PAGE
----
School of Social Sciences


While our primary research areas are Australia, our staff work on projects in North America, Asia, Africa and Europe.

Research Expertise

Aboriginal Archaeology

Australia's long and on-going Aboriginal history holds vital information about human identity, adaptability and resilience. We use culturally appropriate and cutting edge analysis in collaboration with Aboriginal partners in the Pilbara, Kimberley, and the South-West to add to our research knowledge and to help create sustainable heritage futures.

Contact Archaeology

The history of Australia over recent centuries requires research into the archaeology of encounters with Europeans, Makassans and other visitors examining emerging cross-cultural identities, shared histories, colonisation and dispossession.

Forensic Archaeology

Archaeology is a theoretically and methodologically-informed process, each stage of which can yield fascinating information about the human past. Close forensic analysis of the many types of archaeological evidence reveals details about human life from 'big picture' questions such as "What makes us human?" to specific detail such as the last use of a stone tool. Collaboration with the Centre for Forensic Anthropology extends this work to the human body.

Heritage Studies

All peoples create group and personal identity through shared heritage and UWA researcher focus on tangible heritage such as built and symbolic places, sites and artefacts as well as intangible heritage that embraces the transmission of song, dance, folklore and origin narratives.

Historic & Maritime Archaeology

The archaeology of Australian settler societies can be documented in the fields of Maritime, Historic and Contact Archaeology and the study of visual cultures. Our researchers are exploring the themes of discovery, trade expansion and colonisation as well as cross-cultural encounters with Indigenous peoples.

Quaternary Studies & Archaeology

Humans have shaped and adapted to the last two million years of Earth history – the Quaternary period. UWA researchers are leaders in the development and application of archaeobotany, geoarchaeology and zooarchaeology, helping understand our past, present and future relationships with the natural world.

Rock Art

Symbolic behaviour includes the production of rock art, material culture and personal ornamentation defining what it is to be human. Researchers are exploring over 40,000 years of culture contact and identity using informed and innovative scientific approaches.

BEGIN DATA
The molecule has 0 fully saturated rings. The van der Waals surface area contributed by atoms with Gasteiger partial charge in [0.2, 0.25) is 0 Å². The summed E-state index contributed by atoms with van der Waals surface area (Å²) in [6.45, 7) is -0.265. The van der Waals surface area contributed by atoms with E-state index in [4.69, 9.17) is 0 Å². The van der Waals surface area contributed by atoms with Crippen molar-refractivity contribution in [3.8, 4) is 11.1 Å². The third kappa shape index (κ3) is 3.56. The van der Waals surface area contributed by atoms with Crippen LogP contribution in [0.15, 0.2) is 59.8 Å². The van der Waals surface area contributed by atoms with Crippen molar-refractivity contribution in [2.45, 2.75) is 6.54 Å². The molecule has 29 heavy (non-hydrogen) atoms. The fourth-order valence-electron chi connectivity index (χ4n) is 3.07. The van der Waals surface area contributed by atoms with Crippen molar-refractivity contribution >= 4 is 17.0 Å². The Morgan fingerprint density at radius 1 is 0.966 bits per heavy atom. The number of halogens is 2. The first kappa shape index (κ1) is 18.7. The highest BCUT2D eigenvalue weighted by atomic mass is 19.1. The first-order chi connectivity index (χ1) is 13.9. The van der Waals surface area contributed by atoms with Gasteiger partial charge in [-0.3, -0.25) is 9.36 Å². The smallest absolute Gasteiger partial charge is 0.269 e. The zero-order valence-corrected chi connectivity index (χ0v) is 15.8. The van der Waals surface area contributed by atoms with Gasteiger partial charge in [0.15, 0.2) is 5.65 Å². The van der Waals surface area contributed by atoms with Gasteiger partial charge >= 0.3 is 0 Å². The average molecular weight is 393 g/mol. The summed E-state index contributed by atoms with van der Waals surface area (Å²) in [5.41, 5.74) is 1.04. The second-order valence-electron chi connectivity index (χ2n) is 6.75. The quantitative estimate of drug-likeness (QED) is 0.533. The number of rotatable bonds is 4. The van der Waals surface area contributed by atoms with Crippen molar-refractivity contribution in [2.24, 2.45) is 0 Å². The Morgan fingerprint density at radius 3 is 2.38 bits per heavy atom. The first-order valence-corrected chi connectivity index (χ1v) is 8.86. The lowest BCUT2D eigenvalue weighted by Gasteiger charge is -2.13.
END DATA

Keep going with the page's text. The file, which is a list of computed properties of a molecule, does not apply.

Theoretical Archaeology

This field deals with foundational aspects of archaeological interpretation and inquiry and the appropriateness of different methods and theories. An important element is an engagement with interdisciplinary aspects of archaeology between the humanities and the social and natural sciences.

Our Research Projects and Grants

Coastal Connections


Al Paterson

This ARC Future Fellowship with partners WA Museum, State Library of WA and the British Museum focuses on the Northwest of Australia particularly the dynamic history of visitors and colonization prior to the twentieth century.

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Collecting the West

Lead Chief Investigator:

Al Paterson

This ARC Linkage project with partners Deakin University, WA Museum, State Library of WA, Art Gallery of WA, and the British Museum, is the first to examine the State's history of collecting from pre-colonial to modern times, at a local, national and international scale.

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Kimberley Visions

Lead Chief Investigator:

Peter Veth

This ARC Linkage Project, working with the Balanggarrra Aboriginal Corporation and linkage partners Kimberley Foundation Australia, WA Department of Biodiversity, Conservation and Management, Dunkeld Pastoral, Monash University and the University of Melbourne. This five year project (2016-2021) addresses the role of art in managing social and environmental change over the last 50,000 years.

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Murujuga: Dynamics of the Dreaming

Lead Chief Investigator:

Jo McDonald

This 3-year ARC Linkage Project with Rio Tinto and Murujuga Aboriginal Corporation will investigate the archaeological and cultural context of rock art production in the Dampier Archipelago. The three-year project is revealing new dates for Aboriginal occupation, identifying previously unrecorded petroglyphs and stone structures, and working with Murujuga traditional owners on this highly significant cultural landscape.

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